by Sam E. Stone
God handed Jericho over to the Israelites when they obeyed his directions. Last week we reviewed their march around the city walls, concluding with a trumpet call and shout. The walls then collapsed, and the Israelites rushed in. “They devoted the city to the Lord and destroyed with the sword every living thing in it—men and women, young and old, cattle, sheep and donkeys” (Joshua 6:21). God permitted only Rahab and her family to be spared because of the help she had given to the spies. Chapter 6 concludes, “So the Lord was with Joshua, and his fame spread throughout the land” (v. 27). Everything was great!
Then we come to one word that changes everything—”But.” God had commanded that everything in the city be considered herem, a word meaning “utter destruction” in the Hebrew (see Isaiah 43:28). Whatever is “devoted to destruction” belongs to God exclusively. In Jericho, not everything was treated in this way. One man—Achan—had taken some valuable items for himself. So the Lord’s anger burned against Israel.
Verses 2-9 (not in our printed text) explain how the sin was discovered. When the Israelites went into battle again, trouble was waiting for them. The city of Ai was about 15 miles from Jericho. Spies who checked out the area reported it would be an easy victory. “Not all the people will have to go up against Ai.” When they sent fewer troops up there, however, they were easily routed by the people of Ai, and a number of Israelites were killed.
This was devastating to Joshua and the people. He tore his clothes, fell face down on the ground before the ark of the Lord, and remained there till evening. He prayed, “Ah, Sovereign Lord, why did you ever bring this people across the Jordan to deliver us into the hands of the Amorites to destroy us?” (vv. 6, 7). God answered quickly. One writer said, “Yahweh rapidly ticks off what has him so ticked off.” “Stand up! What are you doing down on your face? Israel has sinned; they have violated my covenant, which I commanded them to keep. They have taken some of the devoted things….”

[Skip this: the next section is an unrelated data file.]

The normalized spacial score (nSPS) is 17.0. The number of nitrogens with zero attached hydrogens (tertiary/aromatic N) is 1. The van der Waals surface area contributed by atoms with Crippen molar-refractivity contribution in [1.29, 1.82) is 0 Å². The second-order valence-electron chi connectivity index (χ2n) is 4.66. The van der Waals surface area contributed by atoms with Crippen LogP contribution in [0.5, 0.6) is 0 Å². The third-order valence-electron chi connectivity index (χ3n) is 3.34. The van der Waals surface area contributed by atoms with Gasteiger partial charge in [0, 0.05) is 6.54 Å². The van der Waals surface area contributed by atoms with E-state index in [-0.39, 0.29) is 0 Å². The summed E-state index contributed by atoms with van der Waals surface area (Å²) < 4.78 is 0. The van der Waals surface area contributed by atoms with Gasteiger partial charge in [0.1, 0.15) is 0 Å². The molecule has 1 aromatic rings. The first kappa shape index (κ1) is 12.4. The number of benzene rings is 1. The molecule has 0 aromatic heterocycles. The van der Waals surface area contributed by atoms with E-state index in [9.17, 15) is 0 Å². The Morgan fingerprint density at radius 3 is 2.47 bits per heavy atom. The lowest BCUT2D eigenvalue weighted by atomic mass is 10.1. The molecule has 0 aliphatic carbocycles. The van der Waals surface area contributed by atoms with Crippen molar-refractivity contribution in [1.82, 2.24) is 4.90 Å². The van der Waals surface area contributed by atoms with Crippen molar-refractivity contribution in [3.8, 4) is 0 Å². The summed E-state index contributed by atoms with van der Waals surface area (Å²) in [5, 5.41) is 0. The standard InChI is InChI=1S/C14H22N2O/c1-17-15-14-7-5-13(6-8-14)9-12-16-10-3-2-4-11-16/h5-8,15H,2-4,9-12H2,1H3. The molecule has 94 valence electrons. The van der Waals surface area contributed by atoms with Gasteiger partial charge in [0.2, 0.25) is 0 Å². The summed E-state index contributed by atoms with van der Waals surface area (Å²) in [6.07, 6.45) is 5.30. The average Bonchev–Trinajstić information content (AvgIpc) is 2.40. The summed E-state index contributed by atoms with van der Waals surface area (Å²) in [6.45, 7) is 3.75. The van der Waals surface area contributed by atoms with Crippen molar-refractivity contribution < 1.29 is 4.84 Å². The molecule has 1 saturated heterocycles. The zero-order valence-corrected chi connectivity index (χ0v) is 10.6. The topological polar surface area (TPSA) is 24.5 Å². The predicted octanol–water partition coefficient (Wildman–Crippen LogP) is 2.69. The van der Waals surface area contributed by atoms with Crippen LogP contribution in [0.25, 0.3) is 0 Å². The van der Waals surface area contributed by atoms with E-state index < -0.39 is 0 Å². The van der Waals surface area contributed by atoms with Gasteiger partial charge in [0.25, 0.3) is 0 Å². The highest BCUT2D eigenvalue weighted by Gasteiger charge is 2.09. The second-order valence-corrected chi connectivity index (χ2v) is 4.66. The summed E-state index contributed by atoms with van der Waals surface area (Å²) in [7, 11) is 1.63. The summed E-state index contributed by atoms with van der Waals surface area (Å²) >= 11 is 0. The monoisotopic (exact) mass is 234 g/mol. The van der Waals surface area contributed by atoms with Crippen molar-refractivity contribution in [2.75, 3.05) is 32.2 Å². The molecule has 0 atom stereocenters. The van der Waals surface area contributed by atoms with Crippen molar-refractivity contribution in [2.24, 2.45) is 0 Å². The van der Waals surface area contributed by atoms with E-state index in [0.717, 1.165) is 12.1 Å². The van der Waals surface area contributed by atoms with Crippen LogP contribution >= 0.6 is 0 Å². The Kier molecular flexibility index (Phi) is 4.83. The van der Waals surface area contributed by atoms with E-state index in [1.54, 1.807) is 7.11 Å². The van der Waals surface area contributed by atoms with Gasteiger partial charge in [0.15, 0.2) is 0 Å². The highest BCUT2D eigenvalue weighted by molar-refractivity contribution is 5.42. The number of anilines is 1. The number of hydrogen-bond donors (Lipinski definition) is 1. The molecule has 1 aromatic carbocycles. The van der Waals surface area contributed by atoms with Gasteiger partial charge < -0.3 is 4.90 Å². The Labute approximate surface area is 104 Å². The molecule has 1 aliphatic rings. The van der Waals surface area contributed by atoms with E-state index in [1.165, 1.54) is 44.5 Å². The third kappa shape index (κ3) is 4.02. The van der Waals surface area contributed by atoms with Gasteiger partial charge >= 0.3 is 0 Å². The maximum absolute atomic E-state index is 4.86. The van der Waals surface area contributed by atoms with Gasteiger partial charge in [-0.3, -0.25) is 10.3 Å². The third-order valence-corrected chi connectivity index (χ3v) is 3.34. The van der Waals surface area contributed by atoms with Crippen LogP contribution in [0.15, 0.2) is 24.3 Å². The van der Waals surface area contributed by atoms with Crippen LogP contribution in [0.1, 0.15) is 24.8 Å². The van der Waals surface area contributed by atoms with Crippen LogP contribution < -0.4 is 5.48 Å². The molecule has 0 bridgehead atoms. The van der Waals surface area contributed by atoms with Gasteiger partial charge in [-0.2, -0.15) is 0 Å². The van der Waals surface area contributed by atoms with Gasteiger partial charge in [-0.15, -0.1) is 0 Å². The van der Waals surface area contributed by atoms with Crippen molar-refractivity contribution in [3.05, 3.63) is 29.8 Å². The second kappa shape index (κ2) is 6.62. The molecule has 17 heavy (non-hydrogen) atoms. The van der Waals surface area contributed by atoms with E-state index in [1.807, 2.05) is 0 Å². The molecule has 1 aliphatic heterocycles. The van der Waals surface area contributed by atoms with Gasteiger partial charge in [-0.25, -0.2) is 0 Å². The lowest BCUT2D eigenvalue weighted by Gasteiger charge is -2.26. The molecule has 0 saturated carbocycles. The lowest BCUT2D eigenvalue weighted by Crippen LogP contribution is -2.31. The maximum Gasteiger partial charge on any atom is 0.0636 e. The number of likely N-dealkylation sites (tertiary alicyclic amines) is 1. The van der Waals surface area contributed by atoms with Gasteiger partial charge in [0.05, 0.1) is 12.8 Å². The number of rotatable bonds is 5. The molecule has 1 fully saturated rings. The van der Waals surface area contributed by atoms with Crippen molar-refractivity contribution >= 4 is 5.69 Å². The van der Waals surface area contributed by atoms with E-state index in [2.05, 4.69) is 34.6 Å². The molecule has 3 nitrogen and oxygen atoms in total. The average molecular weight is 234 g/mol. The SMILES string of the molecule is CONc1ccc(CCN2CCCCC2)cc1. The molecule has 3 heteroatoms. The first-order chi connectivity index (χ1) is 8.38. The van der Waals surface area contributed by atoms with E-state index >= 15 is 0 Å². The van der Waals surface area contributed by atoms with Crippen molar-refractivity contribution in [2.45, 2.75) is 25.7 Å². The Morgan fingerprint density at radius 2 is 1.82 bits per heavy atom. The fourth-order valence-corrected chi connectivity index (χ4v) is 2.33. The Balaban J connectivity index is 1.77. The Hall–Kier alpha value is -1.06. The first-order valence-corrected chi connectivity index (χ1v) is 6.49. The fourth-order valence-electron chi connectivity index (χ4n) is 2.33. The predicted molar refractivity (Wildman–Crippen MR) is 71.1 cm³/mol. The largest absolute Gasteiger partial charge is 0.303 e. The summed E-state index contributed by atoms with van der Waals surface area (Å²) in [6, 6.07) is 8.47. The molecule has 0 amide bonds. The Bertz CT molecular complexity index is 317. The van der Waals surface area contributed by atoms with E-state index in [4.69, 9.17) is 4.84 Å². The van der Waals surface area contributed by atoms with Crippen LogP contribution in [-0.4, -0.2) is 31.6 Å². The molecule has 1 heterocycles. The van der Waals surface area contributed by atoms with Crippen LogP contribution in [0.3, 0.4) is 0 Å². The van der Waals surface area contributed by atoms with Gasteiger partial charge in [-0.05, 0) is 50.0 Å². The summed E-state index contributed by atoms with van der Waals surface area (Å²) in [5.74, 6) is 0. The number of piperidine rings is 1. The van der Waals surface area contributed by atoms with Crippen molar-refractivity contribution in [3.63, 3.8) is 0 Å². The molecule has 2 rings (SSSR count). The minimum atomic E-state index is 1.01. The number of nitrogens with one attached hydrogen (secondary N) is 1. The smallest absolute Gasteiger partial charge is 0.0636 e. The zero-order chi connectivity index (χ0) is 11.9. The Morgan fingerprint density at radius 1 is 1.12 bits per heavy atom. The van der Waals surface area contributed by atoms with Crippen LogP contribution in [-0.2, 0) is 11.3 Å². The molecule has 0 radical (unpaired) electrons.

Then the Lord declared, “I will not be with you anymore unless you destroy whatever among you is devoted to destruction.” God then directed them to consecrate themselves and present themselves tribe by tribe before the Lord. Through a process of elimination, the guilty person was located and punished. The Israelite who did this terrible thing was from the tribe of Judah, a man named Achan. Joshua confronted him. “Tell me what you have done,” he demanded. Achan confessed. “It is true! I have sinned against the Lord, the God of Israel.” He went on to list what he had kept back for himself—a beautiful Babylonian robe, 200 shekels of silver, and a wedge of gold weighing 50 shekels. He had hidden them in the ground inside his tent.
Achan’s action shows how one person’s sin was considered that of the whole nation. God could not bless them until they repudiated and removed what caused their defeat. When the messengers arrived at Achan’s tent, they found everything hidden where he said. All of the items that were to have been devoted to destruction were spread out before the Lord, in the presence of all the Israelites.
Joshua directed that Achan, his sons and daughters, his livestock, his tent, and all that he had be taken to the Valley of Achor. Joshua said to him, “Why have you brought this trouble on us? The Lord will bring trouble on you today.” Then all Israel stoned him, and after they had stoned the rest, they burned them. An interesting sidelight is that Achor is another form of the name Achan and means “trouble.” Later in Joshua 22 the name of Achan comes up again when some Israelites built an unauthorized altar. Robert L. Hubbard, Jr. writes, “By then the Achan affair has become a cautionary tale about the deadly seriousness of apostasy, holiness, and corporate culpability. In sum, the stone heap at Trouble Valley forewarns ‘potential Achans’ within Israel’s ranks to practice the fear of God by doing what he commands.”
Sam E. Stone is the former editor of Christian Standard. He continues his writing and speaking ministry from his home in Cincinnati, Ohio.